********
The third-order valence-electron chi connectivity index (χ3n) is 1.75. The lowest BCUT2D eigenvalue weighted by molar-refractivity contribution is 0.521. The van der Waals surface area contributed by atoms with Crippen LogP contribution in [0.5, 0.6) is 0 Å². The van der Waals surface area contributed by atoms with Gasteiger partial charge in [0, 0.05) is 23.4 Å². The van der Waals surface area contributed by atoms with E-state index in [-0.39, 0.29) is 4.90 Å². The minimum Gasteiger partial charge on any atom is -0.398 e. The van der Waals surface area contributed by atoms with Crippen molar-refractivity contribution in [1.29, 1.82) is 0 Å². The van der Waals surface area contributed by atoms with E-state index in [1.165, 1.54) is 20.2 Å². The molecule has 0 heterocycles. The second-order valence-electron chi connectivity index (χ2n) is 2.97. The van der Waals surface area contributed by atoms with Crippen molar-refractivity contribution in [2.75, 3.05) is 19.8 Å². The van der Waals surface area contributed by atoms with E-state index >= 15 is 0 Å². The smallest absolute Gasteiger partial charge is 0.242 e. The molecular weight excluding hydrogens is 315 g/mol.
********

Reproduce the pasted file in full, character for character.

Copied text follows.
The third-order valence-electron chi connectivity index (χ3n) is 1.75. The lowest BCUT2D eigenvalue weighted by molar-refractivity contribution is 0.521. The van der Waals surface area contributed by atoms with Crippen LogP contribution in [0.5, 0.6) is 0 Å². The van der Waals surface area contributed by atoms with Gasteiger partial charge in [0, 0.05) is 23.4 Å². The van der Waals surface area contributed by atoms with E-state index in [-0.39, 0.29) is 4.90 Å². The minimum Gasteiger partial charge on any atom is -0.398 e. The van der Waals surface area contributed by atoms with Crippen molar-refractivity contribution in [1.29, 1.82) is 0 Å². The van der Waals surface area contributed by atoms with E-state index in [1.165, 1.54) is 20.2 Å². The molecule has 0 heterocycles. The second-order valence-electron chi connectivity index (χ2n) is 2.97. The van der Waals surface area contributed by atoms with Crippen molar-refractivity contribution in [2.75, 3.05) is 19.8 Å². The van der Waals surface area contributed by atoms with E-state index >= 15 is 0 Å². The smallest absolute Gasteiger partial charge is 0.242 e. The molecular weight excluding hydrogens is 315 g/mol.